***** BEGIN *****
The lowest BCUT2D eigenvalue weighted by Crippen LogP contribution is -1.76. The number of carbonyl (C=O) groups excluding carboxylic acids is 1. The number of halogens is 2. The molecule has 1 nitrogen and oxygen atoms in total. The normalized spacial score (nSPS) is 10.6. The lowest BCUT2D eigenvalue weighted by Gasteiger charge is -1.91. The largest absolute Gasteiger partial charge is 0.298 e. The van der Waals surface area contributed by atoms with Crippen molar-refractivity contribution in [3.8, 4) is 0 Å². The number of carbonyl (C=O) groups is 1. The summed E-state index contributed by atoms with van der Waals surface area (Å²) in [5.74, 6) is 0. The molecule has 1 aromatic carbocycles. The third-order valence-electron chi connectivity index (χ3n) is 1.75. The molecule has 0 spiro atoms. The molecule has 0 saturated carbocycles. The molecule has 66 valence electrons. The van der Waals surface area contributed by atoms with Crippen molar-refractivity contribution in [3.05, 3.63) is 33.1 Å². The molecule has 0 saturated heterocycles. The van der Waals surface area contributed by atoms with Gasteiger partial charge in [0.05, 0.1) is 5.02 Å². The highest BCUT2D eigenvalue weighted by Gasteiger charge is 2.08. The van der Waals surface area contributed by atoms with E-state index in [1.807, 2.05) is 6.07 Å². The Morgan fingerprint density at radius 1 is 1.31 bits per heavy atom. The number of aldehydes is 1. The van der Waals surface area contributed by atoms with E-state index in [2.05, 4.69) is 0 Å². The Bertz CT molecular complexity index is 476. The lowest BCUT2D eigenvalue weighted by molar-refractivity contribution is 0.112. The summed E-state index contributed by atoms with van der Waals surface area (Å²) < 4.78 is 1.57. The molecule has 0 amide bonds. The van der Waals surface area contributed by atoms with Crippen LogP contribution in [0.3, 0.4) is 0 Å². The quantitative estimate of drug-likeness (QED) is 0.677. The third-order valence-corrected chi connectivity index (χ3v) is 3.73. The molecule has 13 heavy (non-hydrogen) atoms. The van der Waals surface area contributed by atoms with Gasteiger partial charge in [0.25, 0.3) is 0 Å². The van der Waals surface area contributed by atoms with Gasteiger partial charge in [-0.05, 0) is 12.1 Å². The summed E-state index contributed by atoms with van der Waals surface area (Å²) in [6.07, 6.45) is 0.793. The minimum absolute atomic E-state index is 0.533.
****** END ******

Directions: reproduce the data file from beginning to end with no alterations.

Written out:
The lowest BCUT2D eigenvalue weighted by Crippen LogP contribution is -1.76. The number of carbonyl (C=O) groups excluding carboxylic acids is 1. The number of halogens is 2. The molecule has 1 nitrogen and oxygen atoms in total. The normalized spacial score (nSPS) is 10.6. The lowest BCUT2D eigenvalue weighted by Gasteiger charge is -1.91. The largest absolute Gasteiger partial charge is 0.298 e. The van der Waals surface area contributed by atoms with Crippen molar-refractivity contribution in [3.8, 4) is 0 Å². The number of carbonyl (C=O) groups is 1. The summed E-state index contributed by atoms with van der Waals surface area (Å²) in [5.74, 6) is 0. The molecule has 1 aromatic carbocycles. The third-order valence-electron chi connectivity index (χ3n) is 1.75. The molecule has 0 spiro atoms. The molecule has 0 saturated carbocycles. The molecule has 66 valence electrons. The van der Waals surface area contributed by atoms with Crippen molar-refractivity contribution in [3.05, 3.63) is 33.1 Å². The molecule has 0 saturated heterocycles. The van der Waals surface area contributed by atoms with Gasteiger partial charge in [0.05, 0.1) is 5.02 Å². The highest BCUT2D eigenvalue weighted by Gasteiger charge is 2.08. The van der Waals surface area contributed by atoms with E-state index in [1.807, 2.05) is 6.07 Å². The Morgan fingerprint density at radius 1 is 1.31 bits per heavy atom. The number of aldehydes is 1. The van der Waals surface area contributed by atoms with E-state index in [2.05, 4.69) is 0 Å². The Bertz CT molecular complexity index is 476. The lowest BCUT2D eigenvalue weighted by molar-refractivity contribution is 0.112. The summed E-state index contributed by atoms with van der Waals surface area (Å²) < 4.78 is 1.57. The molecule has 0 amide bonds. The van der Waals surface area contributed by atoms with Crippen LogP contribution in [0.3, 0.4) is 0 Å². The quantitative estimate of drug-likeness (QED) is 0.677. The third-order valence-corrected chi connectivity index (χ3v) is 3.73. The molecule has 13 heavy (non-hydrogen) atoms. The van der Waals surface area contributed by atoms with Gasteiger partial charge in [0.25, 0.3) is 0 Å². The van der Waals surface area contributed by atoms with Gasteiger partial charge in [-0.05, 0) is 12.1 Å². The summed E-state index contributed by atoms with van der Waals surface area (Å²) in [6.07, 6.45) is 0.793. The minimum absolute atomic E-state index is 0.533.